In cloud computing node 100 there is a computer system/server 110, which is operational with numerous other general purpose or special purpose computing system environments or configurations. Examples of well-known computing systems, environments, and/or configurations that may be suitable for use with computer system/server 110 include, but are not limited to, personal computer systems, server computer systems, thin clients, thick clients, handheld or laptop devices, multiprocessor systems, microprocessor-based systems, set top boxes, programmable consumer electronics, network PCs, minicomputer systems, mainframe computer systems, and distributed cloud computing environments that include any of the above systems or devices, and the like.

Computer system/server 110 may be described in the general context of computer system executable instructions, such as program modules, being executed by a computer system. Generally, program modules may include routines, programs, objects, components, logic, data structures, and so on that perform particular tasks or implement particular abstract data types. Computer system/server 110 may be practiced in distributed cloud computing environments where tasks are performed by remote processing devices that are linked through a communications network. In a distributed cloud computing environment, program modules may be located in both local and remote computer system storage media including memory storage devices.

As shown in FIG. 1, computer system/server 110 in cloud computing node 100 is shown in the form of a general-purpose computing device. The components of computer system/server 110 may include, but are not limited to, one or more processors or processing units 120, a system memory 130, and a bus 122 that couples various system components including system memory 130 to processor 120.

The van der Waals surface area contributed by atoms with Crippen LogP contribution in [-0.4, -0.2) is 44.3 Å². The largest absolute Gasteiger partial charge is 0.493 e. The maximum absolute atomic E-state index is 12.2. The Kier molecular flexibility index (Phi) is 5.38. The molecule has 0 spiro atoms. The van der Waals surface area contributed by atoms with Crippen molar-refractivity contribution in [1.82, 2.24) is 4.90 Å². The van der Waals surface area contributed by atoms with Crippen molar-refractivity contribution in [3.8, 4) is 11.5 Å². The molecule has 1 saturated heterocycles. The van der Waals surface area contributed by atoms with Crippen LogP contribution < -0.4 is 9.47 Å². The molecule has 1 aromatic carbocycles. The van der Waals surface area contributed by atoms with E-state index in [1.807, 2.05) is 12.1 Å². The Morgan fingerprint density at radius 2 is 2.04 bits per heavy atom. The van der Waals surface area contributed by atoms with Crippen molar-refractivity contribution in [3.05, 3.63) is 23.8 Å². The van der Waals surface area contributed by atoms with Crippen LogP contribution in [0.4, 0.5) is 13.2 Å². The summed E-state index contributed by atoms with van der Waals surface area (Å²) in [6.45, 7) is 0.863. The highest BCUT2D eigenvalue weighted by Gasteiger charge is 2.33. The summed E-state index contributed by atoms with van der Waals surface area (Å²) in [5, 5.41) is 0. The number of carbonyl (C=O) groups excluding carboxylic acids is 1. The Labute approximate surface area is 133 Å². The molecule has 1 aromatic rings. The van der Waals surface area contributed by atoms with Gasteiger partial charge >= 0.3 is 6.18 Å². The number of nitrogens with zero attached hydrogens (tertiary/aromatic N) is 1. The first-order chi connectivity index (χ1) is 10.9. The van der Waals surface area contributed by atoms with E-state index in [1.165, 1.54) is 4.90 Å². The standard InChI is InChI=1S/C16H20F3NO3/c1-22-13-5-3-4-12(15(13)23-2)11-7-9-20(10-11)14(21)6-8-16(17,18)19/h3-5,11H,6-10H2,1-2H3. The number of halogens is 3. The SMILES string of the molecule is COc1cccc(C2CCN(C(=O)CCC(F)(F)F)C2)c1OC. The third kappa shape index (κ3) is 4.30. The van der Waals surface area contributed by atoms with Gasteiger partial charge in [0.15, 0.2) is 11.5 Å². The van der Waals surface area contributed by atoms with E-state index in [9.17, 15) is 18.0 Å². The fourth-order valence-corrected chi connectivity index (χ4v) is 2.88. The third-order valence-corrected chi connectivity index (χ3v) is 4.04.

Bus 122 represents one or more of any of several types of bus structures, including a memory bus or memory controller, a peripheral bus, an accelerated graphics port, and a processor or local bus using any of a variety of bus architectures. By way of example, and not limitation, such architectures include Industry Standard Architecture (ISA) bus, Micro Channel Architecture (MCA) bus, Enhanced ISA (EISA) bus, Video Electronics Standards Association (VESA) local bus, and Peripheral Component Interconnect (PCI) bus.

Computer system/server 110 typically includes a variety of computer system readable media. Such media may be any available media that is accessible by computer system/server 110, and it includes both volatile and non-volatile media, removable and non-removable media.

System memory 130 can include computer system readable media in the form of volatile, such as random access memory (RAM) 134, and/or cache memory 136. Computer system/server 110 may further include other removable/non-removable, volatile/non-volatile computer system storage media. By way of example only, storage system 140 can be provided for reading from and writing to a non-removable, non-volatile magnetic media (not shown and typically called a “hard drive”). Although not shown, a magnetic disk drive for reading from and writing to a removable, non-volatile magnetic disk (e.g., a “floppy disk”), and an optical disk drive for reading from or writing to a removable, non-volatile optical disk such as a CD-ROM, DVD-ROM or other optical media can be provided. In such instances, each can be connected to bus 122 by one or more data media interfaces. As will be further depicted and described below, memory 130 may include at least one program product having a set (e.g., at least one) of program modules that are configured to carry out the functions described in more detail below.

Program/utility 150, having a set (at least one) of program modules 152, may be stored in memory 130 by way of example, and not limitation, as well as an operating system, one or more application programs, other program modules, and program data. Each of the operating system, one or more application programs, other program modules, and program data or some combination thereof, may include an implementation of a networking environment. Program modules 152 generally carry out the functions and/or methodologies of embodiments of the invention as described herein.